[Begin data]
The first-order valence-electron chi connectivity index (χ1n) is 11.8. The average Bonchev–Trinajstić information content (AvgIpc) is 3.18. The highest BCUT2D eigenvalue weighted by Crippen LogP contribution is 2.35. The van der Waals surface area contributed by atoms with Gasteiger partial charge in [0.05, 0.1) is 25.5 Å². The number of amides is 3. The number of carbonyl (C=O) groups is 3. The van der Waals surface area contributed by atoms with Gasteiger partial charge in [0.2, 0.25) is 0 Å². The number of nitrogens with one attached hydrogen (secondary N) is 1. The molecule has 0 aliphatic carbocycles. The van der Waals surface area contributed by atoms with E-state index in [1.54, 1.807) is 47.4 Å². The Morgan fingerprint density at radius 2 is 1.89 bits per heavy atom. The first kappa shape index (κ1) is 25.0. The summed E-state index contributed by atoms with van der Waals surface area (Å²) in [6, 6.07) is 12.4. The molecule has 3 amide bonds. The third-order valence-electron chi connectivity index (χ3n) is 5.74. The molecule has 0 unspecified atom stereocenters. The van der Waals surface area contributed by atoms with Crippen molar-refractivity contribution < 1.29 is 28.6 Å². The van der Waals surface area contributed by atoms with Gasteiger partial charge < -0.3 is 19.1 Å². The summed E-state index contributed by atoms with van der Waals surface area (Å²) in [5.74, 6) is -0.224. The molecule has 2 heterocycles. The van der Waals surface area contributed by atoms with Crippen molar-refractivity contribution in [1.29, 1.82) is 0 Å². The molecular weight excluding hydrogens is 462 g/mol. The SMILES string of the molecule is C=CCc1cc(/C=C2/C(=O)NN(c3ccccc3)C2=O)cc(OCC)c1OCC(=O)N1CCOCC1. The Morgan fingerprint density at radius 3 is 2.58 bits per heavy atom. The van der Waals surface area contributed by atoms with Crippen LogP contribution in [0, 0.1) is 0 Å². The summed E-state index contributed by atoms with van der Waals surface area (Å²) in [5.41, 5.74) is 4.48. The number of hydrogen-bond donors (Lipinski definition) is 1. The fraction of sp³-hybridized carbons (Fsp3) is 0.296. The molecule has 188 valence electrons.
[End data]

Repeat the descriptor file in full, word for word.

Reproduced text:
The first-order valence-electron chi connectivity index (χ1n) is 11.8. The average Bonchev–Trinajstić information content (AvgIpc) is 3.18. The highest BCUT2D eigenvalue weighted by Crippen LogP contribution is 2.35. The van der Waals surface area contributed by atoms with Gasteiger partial charge in [0.05, 0.1) is 25.5 Å². The number of amides is 3. The number of carbonyl (C=O) groups is 3. The van der Waals surface area contributed by atoms with Gasteiger partial charge in [0.2, 0.25) is 0 Å². The number of nitrogens with one attached hydrogen (secondary N) is 1. The molecule has 0 aliphatic carbocycles. The van der Waals surface area contributed by atoms with E-state index in [1.54, 1.807) is 47.4 Å². The Morgan fingerprint density at radius 2 is 1.89 bits per heavy atom. The first kappa shape index (κ1) is 25.0. The summed E-state index contributed by atoms with van der Waals surface area (Å²) in [6, 6.07) is 12.4. The molecule has 3 amide bonds. The third-order valence-electron chi connectivity index (χ3n) is 5.74. The molecule has 0 unspecified atom stereocenters. The van der Waals surface area contributed by atoms with Crippen molar-refractivity contribution < 1.29 is 28.6 Å². The van der Waals surface area contributed by atoms with Gasteiger partial charge < -0.3 is 19.1 Å². The summed E-state index contributed by atoms with van der Waals surface area (Å²) in [5.74, 6) is -0.224. The molecule has 2 heterocycles. The van der Waals surface area contributed by atoms with Crippen molar-refractivity contribution in [1.29, 1.82) is 0 Å². The molecular weight excluding hydrogens is 462 g/mol. The SMILES string of the molecule is C=CCc1cc(/C=C2/C(=O)NN(c3ccccc3)C2=O)cc(OCC)c1OCC(=O)N1CCOCC1. The Morgan fingerprint density at radius 3 is 2.58 bits per heavy atom. The van der Waals surface area contributed by atoms with Crippen LogP contribution in [0, 0.1) is 0 Å². The summed E-state index contributed by atoms with van der Waals surface area (Å²) in [5.41, 5.74) is 4.48. The number of hydrogen-bond donors (Lipinski definition) is 1. The fraction of sp³-hybridized carbons (Fsp3) is 0.296. The molecule has 188 valence electrons.